In February 2018, the audience of Bandcamp Daily had increased by 84% since last year.[18][26]


  1. ^ " Site Info". Alexa Internet. Retrieved April 12, 2018.
  2. ^ Baio, Andy (Sep 16, 2008). "Oddpost Co-Founder Launches Bandcamp, Publishing Platform for Musicians". Maxy. Retrieved 28 December 2013.
  3. ^ John, Tozzi (November 17, 2011). "Helping Indie Musicians Market Their Tunes". Business Week. Retrieved 28 December 2013.
  4. ^ "Private Company Financial Report on Bandcamp, Inc". PrivCo.
  5. ^ Sam, Clearman (October 1, 2008). "An interview with Joe Holt". The HTML Times. Retrieved 28 December 2013.
  6. ^ Ethan, Maffey (July 18, 2012). "The Best of Bandcamp: Get in on the ground floor with these sell-it-yourself bands". The Source Weekly. Retrieved 28 December 2013. Web developers and friends Ethan Diamond, Shawn Grunberger, Joe Holt and Neal Tucker launched Bandcamp in 2008
  7. ^ a b Lefebvre, Sam (January 17, 2019). "Inside Bandcamp's New Oakland Venue, Record Shop and Office". KQED. Archived from the original on May 21, 2019. Retrieved February 6, 2019. Cite uses deprecated parameter |deadurl= (help)
  8. ^ "Bandcamp Help". Bandcamp. Retrieved 17 September 2018.
  9. ^ "Thank You, It's a Gift". The Bandcamp Blog. 2013-11-26. Retrieved 2014-06-19.
  10. ^ James Shotwell (2010-06-20). " changes business model". Alt Press.
  11. ^ Bandcamp - In which formats can I download my purchases, retrieved 2019-02-19
  12. ^ Deitz, Ben (2011-01-24). "Bandcamp Decoded: An Indie Musician's Best (and Most Profitable) Friend". Retrieved 2014-06-19.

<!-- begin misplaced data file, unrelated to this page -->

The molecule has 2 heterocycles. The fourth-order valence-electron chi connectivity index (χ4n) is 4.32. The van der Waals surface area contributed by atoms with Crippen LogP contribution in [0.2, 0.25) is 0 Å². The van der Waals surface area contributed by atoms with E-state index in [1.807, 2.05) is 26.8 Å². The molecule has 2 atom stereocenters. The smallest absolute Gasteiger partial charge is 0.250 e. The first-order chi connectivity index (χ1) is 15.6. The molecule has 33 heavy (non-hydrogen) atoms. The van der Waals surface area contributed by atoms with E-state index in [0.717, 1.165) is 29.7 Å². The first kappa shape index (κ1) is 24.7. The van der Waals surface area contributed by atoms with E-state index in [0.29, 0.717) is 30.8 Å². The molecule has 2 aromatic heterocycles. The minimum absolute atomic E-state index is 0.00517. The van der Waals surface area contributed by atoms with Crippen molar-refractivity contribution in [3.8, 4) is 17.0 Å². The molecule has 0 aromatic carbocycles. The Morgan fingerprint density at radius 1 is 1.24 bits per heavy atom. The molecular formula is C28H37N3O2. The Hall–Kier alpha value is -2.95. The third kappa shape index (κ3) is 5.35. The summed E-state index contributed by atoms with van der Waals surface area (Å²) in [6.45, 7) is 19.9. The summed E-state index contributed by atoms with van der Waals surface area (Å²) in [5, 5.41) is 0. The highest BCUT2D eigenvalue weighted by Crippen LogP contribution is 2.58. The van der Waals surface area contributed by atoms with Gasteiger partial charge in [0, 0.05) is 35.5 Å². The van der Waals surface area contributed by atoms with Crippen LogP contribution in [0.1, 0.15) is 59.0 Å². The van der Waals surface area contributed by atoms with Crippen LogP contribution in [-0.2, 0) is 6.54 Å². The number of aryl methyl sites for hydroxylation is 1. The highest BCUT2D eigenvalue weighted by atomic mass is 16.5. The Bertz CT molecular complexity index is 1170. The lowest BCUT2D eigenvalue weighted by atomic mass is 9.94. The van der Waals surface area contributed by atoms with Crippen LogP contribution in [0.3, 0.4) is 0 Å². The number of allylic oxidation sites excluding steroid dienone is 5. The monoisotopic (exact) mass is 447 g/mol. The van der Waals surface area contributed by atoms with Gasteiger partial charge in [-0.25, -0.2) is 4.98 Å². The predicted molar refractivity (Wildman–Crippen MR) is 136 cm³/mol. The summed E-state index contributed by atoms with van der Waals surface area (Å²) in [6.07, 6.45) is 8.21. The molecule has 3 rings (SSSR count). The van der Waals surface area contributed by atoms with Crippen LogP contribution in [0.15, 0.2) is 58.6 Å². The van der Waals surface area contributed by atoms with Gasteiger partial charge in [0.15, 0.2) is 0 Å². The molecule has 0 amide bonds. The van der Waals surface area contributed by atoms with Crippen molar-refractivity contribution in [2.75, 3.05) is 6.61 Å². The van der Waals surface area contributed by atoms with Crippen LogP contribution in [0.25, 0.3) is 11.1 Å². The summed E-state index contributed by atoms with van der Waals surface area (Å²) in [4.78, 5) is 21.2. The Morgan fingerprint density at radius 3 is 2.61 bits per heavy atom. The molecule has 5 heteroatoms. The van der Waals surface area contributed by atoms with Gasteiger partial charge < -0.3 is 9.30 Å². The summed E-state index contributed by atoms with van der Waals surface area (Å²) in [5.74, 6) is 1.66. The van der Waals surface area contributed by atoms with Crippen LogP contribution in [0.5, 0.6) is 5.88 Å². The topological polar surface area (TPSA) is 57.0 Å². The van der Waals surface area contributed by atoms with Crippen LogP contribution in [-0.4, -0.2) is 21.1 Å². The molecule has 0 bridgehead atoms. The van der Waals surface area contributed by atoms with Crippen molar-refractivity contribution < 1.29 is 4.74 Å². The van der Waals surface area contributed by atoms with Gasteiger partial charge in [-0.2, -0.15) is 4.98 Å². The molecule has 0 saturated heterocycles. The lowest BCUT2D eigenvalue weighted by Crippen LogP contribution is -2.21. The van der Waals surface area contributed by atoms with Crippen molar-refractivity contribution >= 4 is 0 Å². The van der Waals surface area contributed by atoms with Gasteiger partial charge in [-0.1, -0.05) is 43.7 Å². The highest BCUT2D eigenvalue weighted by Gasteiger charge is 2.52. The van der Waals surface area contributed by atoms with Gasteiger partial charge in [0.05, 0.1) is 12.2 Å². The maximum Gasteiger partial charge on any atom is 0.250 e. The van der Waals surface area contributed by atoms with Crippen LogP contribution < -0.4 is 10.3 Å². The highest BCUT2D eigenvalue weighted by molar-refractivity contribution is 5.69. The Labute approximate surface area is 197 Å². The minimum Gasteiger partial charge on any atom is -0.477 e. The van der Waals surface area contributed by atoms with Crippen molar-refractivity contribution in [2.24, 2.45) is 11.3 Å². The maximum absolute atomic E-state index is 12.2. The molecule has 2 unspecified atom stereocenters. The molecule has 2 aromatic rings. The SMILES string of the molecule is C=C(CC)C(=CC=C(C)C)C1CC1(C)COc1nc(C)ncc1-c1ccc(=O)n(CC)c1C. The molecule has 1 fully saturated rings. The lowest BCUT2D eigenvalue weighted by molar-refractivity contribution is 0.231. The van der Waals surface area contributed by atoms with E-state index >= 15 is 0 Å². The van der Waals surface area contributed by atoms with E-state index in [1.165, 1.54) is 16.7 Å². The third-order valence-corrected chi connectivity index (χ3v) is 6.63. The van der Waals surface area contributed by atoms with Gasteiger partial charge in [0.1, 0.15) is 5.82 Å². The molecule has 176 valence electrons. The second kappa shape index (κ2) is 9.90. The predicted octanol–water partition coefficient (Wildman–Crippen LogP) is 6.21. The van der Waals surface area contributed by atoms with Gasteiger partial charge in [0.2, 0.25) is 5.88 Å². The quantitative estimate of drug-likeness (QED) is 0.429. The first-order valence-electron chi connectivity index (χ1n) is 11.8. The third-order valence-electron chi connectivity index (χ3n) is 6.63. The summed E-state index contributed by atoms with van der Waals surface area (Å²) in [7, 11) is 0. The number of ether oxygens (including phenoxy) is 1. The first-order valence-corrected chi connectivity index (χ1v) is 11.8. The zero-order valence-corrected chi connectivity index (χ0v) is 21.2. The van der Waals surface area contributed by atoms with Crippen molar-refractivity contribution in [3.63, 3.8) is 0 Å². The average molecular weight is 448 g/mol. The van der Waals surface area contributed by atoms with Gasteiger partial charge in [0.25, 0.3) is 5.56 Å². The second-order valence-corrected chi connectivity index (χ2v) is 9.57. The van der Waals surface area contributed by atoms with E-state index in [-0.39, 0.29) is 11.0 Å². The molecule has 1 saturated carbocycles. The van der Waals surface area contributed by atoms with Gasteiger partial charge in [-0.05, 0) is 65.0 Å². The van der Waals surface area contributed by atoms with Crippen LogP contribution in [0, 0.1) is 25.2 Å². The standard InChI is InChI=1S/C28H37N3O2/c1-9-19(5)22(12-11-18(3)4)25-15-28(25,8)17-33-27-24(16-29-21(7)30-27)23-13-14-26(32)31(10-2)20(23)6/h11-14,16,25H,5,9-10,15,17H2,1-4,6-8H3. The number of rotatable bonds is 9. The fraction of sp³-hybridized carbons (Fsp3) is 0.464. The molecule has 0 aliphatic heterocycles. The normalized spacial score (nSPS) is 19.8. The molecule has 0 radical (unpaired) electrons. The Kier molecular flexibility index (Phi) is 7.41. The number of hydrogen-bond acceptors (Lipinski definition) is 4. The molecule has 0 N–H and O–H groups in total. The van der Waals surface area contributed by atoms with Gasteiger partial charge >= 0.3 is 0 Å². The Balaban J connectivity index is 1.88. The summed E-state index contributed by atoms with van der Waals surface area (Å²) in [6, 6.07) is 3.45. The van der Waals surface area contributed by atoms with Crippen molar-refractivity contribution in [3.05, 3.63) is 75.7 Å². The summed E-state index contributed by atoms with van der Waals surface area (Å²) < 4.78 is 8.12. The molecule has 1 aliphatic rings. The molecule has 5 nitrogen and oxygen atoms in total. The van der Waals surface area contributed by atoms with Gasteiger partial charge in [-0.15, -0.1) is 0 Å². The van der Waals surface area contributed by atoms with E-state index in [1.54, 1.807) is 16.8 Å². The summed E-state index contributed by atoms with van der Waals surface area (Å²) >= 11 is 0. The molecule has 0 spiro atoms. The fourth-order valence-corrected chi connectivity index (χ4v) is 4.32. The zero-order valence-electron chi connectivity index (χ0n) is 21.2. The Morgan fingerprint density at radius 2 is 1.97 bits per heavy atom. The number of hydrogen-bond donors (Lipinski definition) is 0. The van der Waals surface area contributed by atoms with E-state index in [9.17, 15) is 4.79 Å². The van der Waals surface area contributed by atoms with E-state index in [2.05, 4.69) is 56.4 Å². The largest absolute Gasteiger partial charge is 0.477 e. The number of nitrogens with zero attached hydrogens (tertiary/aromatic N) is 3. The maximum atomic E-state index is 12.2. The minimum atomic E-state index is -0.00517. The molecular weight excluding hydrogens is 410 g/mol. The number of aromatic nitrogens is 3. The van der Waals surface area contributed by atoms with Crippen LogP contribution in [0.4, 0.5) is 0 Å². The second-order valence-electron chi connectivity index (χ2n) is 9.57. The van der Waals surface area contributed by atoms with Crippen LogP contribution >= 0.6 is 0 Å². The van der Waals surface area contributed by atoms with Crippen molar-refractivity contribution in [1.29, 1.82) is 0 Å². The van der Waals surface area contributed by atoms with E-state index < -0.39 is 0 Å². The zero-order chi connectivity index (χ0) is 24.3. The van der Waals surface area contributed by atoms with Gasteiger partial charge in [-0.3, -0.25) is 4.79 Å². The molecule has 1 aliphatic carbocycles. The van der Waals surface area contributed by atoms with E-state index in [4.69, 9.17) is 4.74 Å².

13. ^ "Full Tracklist Players, Facebook Love". The Bandcamp Blog. Retrieved 2014-06-19.
  14. ^ Caroline Klibanoff (2010-07-27). "Amanda Palmer Brings in $15,000 on Bandcamp in Three Minutes". Paste Magazine.
  15. ^ Glenn Peoples (2010-06-22). "Amanda Palmer Sells $15K Worth Of Music, Merch In Three Min".
  16. ^ "Fat Wreck, Epitaph, Sub-Pop Get Bandcamp Pages". December 17, 2014. Retrieved 2014-12-18.
  17. ^ Ratliff, Ben (August 19, 2016). "Is Bandcamp the Holy Grail of Online Record Stores?". The New York Times. Archived from the original on August 19, 2016. Retrieved May 20, 2019. Cite uses deprecated parameter |deadurl= (help)
  18. ^ a b Mahadevan, Tara (February 14, 2018). "Musicians Earned Over $270 Million From Bandcamp Last Year". Complex. Archived from the original on May 21, 2019. Retrieved May 21, 2019. Cite uses deprecated parameter |deadurl= (help)
  19. ^ Serota, Maggie (November 10, 2017). "It's OK If You Don't Have Your Career Figured Out by 30". Glamour. Archived from the original on November 11, 2017. Retrieved May 21, 2019. Cite uses deprecated parameter |deadurl= (help)
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  24. ^
  25. ^ Sodomsky, Sam (July 31, 2017). "Bandcamp Donating Proceeds to Transgender Law Center This Friday". Pitchfork. Archived from the original on July 31, 2017. Retrieved May 21, 2019. Cite uses deprecated parameter |deadurl= (help)
  26. ^ Stutz, Colin (February 13, 2018). "Bandcamp Paid Musicians Over $70M in 2017". Billboard. Archived from the original on February 14, 2018. Retrieved May 20, 2019. Cite uses deprecated parameter |deadurl= (help)

External linksEdit